Around the beginning of the twentieth century, beards tended to fall out of fashion. I’ve often wondered why that happened. A recent article at Vox.com suggests that beards fell victim to the Spanish Flu epidemic of 1918. Claims were made that beards were unsanitary and led to greater rates of infection. According to the article, this isn’t necessarily true. It says shaving abrades the skin and can slightly raise the risk of infection. You can read the full article here: https://www.vox.com/the-goods/2020/3/30/21195447/beard-pandemic-coronavirus-masks-1918-spanish-flu-tuberculosis.

Of course this all makes me wonder whether the current pandemic will have an impact on beards or fashion in general. Do you have any predictions? Any favorite bearded writers? Share them in the comments.

7 comments on “Beards and Horror

  1. sftrails says:

    I’ve had beards off and on and got rid of mine when it turned gray. I don’t think science is going to support the virus theory. If that were true than we’d all need to shave our heads as well.

    • The idea of unsanitary beards is really a 1918 idea and I think is finally long behind us. That said, I’ve wondered if recent infographics from the CDC that remind us that beards make it harder to get a good seal on face masks may make a change in what beards people have or if they have them at all.

  2. During WW I and II, there was a lot of concern about spies coming into the US. Maybe people thought they needed to see men’s whole faces?

    • Interesting thought. It seems a lot of period cartoons from WWII showed spies as bearded men. I’m guessing that trope would have been inspired by some honest perception of the time. It could also have been one of the things that led to the perception of bearded men being “frightening.”

  3. I don’t remember ever hearing of a suspected Spanish flu–no beard connection; interesting.

    Before then, during what was perhaps the most horrifying time in American history, the Civil War, America was led by a man with a beard (which he grew very shortly before the war began).

    One thing I’ve noticed is that in American films of around the 1940s – early 1960s or so, if a man had a mustache and a goatee, odds were he was an evil mastermind. Even television’s *Doctor Who* did that with The Master, and, marginally, *Star Trek* with the mirror universe Spock.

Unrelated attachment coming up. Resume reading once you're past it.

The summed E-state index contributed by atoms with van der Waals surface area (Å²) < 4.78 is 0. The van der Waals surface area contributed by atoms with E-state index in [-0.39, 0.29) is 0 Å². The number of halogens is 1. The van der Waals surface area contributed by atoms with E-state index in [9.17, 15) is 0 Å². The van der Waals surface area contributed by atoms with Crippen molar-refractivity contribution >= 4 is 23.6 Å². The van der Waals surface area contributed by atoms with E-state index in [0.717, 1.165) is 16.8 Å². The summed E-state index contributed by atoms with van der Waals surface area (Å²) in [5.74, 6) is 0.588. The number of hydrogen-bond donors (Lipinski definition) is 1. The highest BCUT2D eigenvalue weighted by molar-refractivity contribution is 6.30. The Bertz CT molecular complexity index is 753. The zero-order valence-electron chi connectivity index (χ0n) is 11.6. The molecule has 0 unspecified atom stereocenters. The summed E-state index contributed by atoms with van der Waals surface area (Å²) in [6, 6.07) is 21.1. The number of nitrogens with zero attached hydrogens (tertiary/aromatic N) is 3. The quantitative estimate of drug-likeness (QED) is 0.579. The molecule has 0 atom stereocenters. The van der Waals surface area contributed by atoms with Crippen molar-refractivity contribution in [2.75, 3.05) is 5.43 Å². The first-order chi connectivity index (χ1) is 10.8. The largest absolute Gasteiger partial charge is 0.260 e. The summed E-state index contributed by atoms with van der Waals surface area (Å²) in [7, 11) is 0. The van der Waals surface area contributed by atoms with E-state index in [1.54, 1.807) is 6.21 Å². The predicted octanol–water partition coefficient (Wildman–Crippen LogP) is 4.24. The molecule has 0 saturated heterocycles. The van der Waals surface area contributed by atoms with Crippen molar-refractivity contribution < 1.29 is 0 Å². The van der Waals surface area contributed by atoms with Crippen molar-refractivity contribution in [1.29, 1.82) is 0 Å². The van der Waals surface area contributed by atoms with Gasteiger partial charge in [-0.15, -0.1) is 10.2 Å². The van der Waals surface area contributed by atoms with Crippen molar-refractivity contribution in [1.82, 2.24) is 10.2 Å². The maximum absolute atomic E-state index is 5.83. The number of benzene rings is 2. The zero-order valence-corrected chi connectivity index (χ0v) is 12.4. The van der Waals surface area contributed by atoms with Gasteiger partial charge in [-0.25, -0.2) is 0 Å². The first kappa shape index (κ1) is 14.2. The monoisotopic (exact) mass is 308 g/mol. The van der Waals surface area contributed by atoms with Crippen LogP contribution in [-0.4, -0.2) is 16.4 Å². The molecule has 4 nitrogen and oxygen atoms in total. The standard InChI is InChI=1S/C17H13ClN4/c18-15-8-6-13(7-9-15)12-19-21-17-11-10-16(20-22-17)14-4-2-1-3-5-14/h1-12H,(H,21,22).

• A good point about the horror of the Civil War and Lincoln’s beard. Davis, Grant, and Lee also had beards. It would be easy to make a connection if beards fell out of favor after the Civil War, but they remained fashionable until the 20th century. In fact, every bearded president served between Lincoln and the beginning of the 20th century.

      As for Star Trek and beards — remember many of the original Klingons also had goatees, much like mirror Spock! It turns out Wikipedia has something to say on this subject, which I thought was interesting: “The use of goatees to designate evil characters has become enough of a trope that researchers from the University of Warwick conducted a study to assess the reasons for its prevalence. The study found that the human brain tends to perceive downwards-facing triangles as inherently threatening; brains tend to perceive goatees as making the human face resemble a downwards-facing triangle, causing individuals to subconsciously perceive those with goatees as inherently sinister or threatening.”

  4. […] via Beards and Horror — David Lee Summers’ Web Journal […]